The part of the Registry where the SQL Server Service Account information is stored has an inappropriate permission. Specifically, the SQL Server Service account has the right to change this information. As a consequence, it is possible for the SQL Server process to specify a different service account, including LocalSystem, which is an account with the full priviliges of the operating system itself. The next time the SQL Server Service starts after this change is made, it would then run in the context of that account. The net effect of this is that it is possible for the SQL Server service to run with greater privileges on the system than the system administrator granted .

What could this vulnerability enable an attacker to do? 
This vulnerability could enable an attacker to raise the privileges of the SQL Server Service to equal those of the operating system itself. Since SQL Server provides the means to execute operating system commands in its own security context on behalf of operators, the net effect of this vulnerability is that an attacker who was able to load and run queries could ultimately execute any command on the system with the same rights as the operating system itself. Thus, an attacker could change the configuration of the operating system, add administrative accounts, or change the security settings of the system.

How could an attacker exploit this vulnerability? 
An attacker could seek to exploit this vulnerability by loading and running a query on the SQL Server that would tell the server to change the service account information in the Registry.
The effects of this attack, however, would not be seen until the next time the service started after the attack. Until the server was restarted, it would continue to run in its original security context. Once the server restarted, it would be running in the context of the newly specified service account. At that point, any operating system commands that the SQL Server executed would be carried out with the rights and permissions of the new service account.

How does the patch eliminate the vulnerability? 
The patch eliminates the vulnerability by changing the permissions on the Registry key to ensure that the SQL Server cannot change this setting.

Download locations for this patch

Additional information about this patch

Installation platforms:

The SQL Server 2000 patch can be installed on systems running SQL Server 2000 Service Pack 2.

Inclusion in future service packs:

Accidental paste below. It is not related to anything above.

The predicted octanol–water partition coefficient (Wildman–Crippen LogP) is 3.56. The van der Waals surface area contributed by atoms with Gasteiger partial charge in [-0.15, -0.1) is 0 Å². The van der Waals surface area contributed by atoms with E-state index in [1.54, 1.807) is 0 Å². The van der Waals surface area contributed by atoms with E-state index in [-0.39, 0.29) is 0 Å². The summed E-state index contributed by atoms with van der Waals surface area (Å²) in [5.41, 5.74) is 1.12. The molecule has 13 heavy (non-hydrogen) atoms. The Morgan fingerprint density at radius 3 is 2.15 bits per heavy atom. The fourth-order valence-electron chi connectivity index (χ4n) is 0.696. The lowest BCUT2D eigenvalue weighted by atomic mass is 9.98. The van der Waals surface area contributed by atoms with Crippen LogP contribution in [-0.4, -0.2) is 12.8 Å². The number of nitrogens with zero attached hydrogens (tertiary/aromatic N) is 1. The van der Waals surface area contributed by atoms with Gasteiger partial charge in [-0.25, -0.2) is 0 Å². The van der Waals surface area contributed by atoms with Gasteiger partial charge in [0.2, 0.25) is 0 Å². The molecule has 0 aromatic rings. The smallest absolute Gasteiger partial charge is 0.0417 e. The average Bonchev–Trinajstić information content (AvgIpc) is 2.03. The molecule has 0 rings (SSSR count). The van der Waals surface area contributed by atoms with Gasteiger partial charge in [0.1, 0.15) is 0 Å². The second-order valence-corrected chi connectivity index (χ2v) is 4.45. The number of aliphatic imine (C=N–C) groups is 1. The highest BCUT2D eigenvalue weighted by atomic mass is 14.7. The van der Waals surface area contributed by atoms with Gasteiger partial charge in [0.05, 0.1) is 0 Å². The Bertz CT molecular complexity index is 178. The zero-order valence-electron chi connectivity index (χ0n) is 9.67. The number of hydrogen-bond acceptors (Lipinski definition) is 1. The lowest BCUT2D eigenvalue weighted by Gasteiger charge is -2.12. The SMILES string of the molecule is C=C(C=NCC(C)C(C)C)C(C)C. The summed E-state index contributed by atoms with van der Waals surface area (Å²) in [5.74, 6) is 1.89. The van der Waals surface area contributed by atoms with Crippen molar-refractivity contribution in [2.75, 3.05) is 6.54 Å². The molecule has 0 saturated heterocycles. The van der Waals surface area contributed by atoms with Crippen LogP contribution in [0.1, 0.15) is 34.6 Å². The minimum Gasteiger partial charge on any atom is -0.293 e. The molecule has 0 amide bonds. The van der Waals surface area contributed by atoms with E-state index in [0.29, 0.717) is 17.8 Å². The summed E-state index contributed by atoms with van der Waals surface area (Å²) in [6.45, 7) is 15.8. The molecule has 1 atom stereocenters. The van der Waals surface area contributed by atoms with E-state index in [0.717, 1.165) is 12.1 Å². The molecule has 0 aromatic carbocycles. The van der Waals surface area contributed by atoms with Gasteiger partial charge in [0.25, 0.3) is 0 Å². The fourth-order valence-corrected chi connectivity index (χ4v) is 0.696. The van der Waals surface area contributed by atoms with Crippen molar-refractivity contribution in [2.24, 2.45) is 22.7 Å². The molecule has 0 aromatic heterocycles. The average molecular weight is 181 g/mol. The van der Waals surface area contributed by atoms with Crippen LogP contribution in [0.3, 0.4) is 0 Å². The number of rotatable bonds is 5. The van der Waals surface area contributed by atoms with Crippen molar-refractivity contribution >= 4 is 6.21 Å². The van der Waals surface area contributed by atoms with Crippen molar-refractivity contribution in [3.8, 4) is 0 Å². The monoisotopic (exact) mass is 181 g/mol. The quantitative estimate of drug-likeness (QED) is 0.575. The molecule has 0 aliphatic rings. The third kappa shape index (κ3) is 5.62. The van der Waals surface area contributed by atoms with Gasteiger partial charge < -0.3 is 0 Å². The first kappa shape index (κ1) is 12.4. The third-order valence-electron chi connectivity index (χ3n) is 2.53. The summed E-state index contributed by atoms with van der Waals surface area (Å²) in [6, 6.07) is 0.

The fixes for these issues will be included in SQL Server 2000 Service Pack 3.

Reboot needed: No. The SQL Server service only needs to be restarted after applying the patch.

Superseded patches: This pach supercedes the one provided in Microsoft Security Bulletin MS02-020, which was itself a cumulative patch.

Verifying patch installation:

SQL Server 2000

  • To ensure you have the fix installed properly, verify the individual files by consulting the date/time stamp of the files listed in the file manifest in Microsoft Knowledge Base article at http://support.microsoft.com/default.aspx?scid=kb;en-us;316333&sd=tech

Caveats:

This package doesn't contain the Microsoft Data Access Component or the Analysis Services security fixes.

Localization:

Packages for each supported SQL Server language is being made available. A localized Readme.txt file is included in each package for installation instructions.

Obtaining other security patches:

As previously mentioned, these vulnerabilities do not exist on SQL Server 7.0. If you are still running SQL Server, ensure you are running SQL Server 7.0 Service Pack 4 where the other security vulnerabilities were addressed. If you are running Service Pack 3 for SQL Server 7.0, you should upgrade to Service Pack 4 or apply the Service Pack 3 update at http://support.microsoft.com/default.aspx?scid=kb;en-us;318268&sd=tech

Patches for other security issues are available from the following locations:

  • Security patches are available from the Microsoft Download Center, and can be most easily found by doing a keyword search for "security_patch".
  • Patches for consumer platforms are available from the WindowsUpdate web site

Other information:

Acknowledgments

Microsoft thanks  Cesar Cerrudo and Mark Litchfield of Next Generation Security Software Ltd. for reporting the Unchecked Buffer in Bulk Update Procedure to us and working with us to protect customers.

Support:

  • Microsoft Knowledge Base article Q316333 discusses this issue and will be available approximately 24 hours after the release of this bulletin. Knowledge Base articles can be found on the Microsoft Online Support web site.
  • Technical support is available from Microsoft Product Support Services. There is no charge for support calls associated with security patches.

Security Resources: The Microsoft TechNet Security Web Site provides additional information about security in Microsoft products.

Disclaimer:

The information provided in the Microsoft Knowledge Base is provided "as is" without warranty of any kind. Microsoft disclaims all warranties, either express or implied, including the warranties of merchantability and fitness for a particular purpose. In no event shall Microsoft Corporation or its suppliers be liable for any damages whatsoever including direct, indirect, incidental, consequential, loss of business profits or special damages, even if Microsoft Corporation or its suppliers have been advised of the possibility of such damages. Some states do not allow the exclusion or limitation of liability for consequential or incidental damages so the foregoing limitation may not apply.

Revisions:

  • V1.0 (July 10, 2002): Bulletin Created.
  • V1.1 (February 28, 2003): Updated download links to Windows Update.